The sitter for this portrait is Marguerite Folin, who was the sister of Brockhurst’s first wife Anaïs. Like a renaissance old master portrait, Brockhurst has placed the sitter in a beautiful landscaped background.
The beauty of a study like this is to see the underdrawings on the garments, revealing to us exactly what Brockhurst found necessary to establish as preparatory guidelines for the portrait.
On the reverse of this portrait is a drawing of a landscape.
Brockhurst was a British-born painter and etcher who became an American citizen in 1949. He was born in the Edgbaston district of Birmingham he entered the Birmingham School of Art at the age of twelve and, in 1907, entered the Royal Academy Schools in London. Precociously gifted, an excellent draughtsman, and a fine craftsman, Brockhurst won several prizes at the Royal Academy Schools. A travel scholarship allowed him to visit Paris and Italy, where the art of the Italian Renaissance proved to have a lasting influence on his work. In 1937 he was elected an Academician of the Royal Academy.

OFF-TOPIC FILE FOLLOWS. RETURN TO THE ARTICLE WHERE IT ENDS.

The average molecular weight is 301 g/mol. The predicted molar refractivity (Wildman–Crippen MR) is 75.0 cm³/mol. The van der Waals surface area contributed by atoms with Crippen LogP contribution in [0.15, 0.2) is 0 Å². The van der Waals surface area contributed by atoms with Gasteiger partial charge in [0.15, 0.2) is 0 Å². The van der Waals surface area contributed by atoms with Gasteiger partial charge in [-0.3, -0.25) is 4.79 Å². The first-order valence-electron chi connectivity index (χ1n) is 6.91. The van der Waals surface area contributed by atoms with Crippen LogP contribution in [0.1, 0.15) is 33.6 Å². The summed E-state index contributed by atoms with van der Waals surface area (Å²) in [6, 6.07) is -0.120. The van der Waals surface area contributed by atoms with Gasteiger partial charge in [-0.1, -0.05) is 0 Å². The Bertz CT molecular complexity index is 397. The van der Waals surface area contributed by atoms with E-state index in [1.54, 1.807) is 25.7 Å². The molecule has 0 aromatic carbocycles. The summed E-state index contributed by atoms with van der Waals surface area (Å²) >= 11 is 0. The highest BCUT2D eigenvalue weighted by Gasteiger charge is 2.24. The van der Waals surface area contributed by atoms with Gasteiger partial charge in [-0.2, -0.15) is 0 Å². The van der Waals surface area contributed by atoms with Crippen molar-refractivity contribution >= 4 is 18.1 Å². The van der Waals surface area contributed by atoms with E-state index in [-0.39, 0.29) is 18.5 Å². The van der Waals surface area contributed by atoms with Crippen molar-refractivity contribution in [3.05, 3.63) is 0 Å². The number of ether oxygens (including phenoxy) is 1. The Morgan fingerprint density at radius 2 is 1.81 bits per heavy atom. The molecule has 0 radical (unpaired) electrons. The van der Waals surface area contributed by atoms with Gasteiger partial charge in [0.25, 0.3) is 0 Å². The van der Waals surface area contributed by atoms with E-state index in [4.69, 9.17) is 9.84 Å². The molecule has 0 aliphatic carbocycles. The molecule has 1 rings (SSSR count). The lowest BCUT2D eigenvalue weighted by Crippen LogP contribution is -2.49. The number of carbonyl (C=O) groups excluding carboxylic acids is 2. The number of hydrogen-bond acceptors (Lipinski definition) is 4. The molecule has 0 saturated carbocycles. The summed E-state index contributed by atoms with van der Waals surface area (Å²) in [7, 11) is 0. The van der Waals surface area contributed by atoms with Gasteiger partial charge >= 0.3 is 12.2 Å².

Although he portrayed men, he excelled in his portraits of women. His skill and technique enabled him to depict textures such as lace, fur and hair, with a beauty and elegance. He went on to have a highly successful career as a society portraitist, first in Britain and then in the USA, where he settled in 1939, working in New York and New Jersey.
During the 1930s and 1940s he was greatly celebrated as a portraitist, painting society figures such as Marlene Dietrich and the Duchess of Windsor. He is best known for his portraits of glamorous women, painted in an eye-catching, dramatically lit, formally posed style similar to that later associated with Annigoni. Many of these were modelled by his first and second wives.